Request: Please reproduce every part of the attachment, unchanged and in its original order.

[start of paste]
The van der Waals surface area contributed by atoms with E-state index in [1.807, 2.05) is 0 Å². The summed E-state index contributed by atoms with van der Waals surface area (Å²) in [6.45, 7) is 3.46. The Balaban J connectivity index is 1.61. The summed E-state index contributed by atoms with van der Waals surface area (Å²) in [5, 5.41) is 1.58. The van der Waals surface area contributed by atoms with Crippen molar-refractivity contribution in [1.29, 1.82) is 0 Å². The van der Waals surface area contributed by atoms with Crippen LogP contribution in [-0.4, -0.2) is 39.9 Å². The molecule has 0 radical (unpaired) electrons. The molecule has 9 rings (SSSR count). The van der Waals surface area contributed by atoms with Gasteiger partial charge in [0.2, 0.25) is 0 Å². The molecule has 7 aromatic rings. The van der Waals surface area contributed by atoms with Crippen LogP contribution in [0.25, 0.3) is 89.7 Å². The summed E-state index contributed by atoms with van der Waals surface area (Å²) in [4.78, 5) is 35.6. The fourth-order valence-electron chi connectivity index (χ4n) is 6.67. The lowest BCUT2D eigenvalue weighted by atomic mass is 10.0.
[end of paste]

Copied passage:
The van der Waals surface area contributed by atoms with E-state index in [1.807, 2.05) is 0 Å². The summed E-state index contributed by atoms with van der Waals surface area (Å²) in [6.45, 7) is 3.46. The Balaban J connectivity index is 1.61. The summed E-state index contributed by atoms with van der Waals surface area (Å²) in [5, 5.41) is 1.58. The van der Waals surface area contributed by atoms with Crippen molar-refractivity contribution in [1.29, 1.82) is 0 Å². The van der Waals surface area contributed by atoms with Crippen LogP contribution in [-0.4, -0.2) is 39.9 Å². The molecule has 0 radical (unpaired) electrons. The molecule has 9 rings (SSSR count). The van der Waals surface area contributed by atoms with Gasteiger partial charge in [0.2, 0.25) is 0 Å². The molecule has 7 aromatic rings. The van der Waals surface area contributed by atoms with Crippen LogP contribution in [0.25, 0.3) is 89.7 Å². The summed E-state index contributed by atoms with van der Waals surface area (Å²) in [4.78, 5) is 35.6. The fourth-order valence-electron chi connectivity index (χ4n) is 6.67. The lowest BCUT2D eigenvalue weighted by atomic mass is 10.0.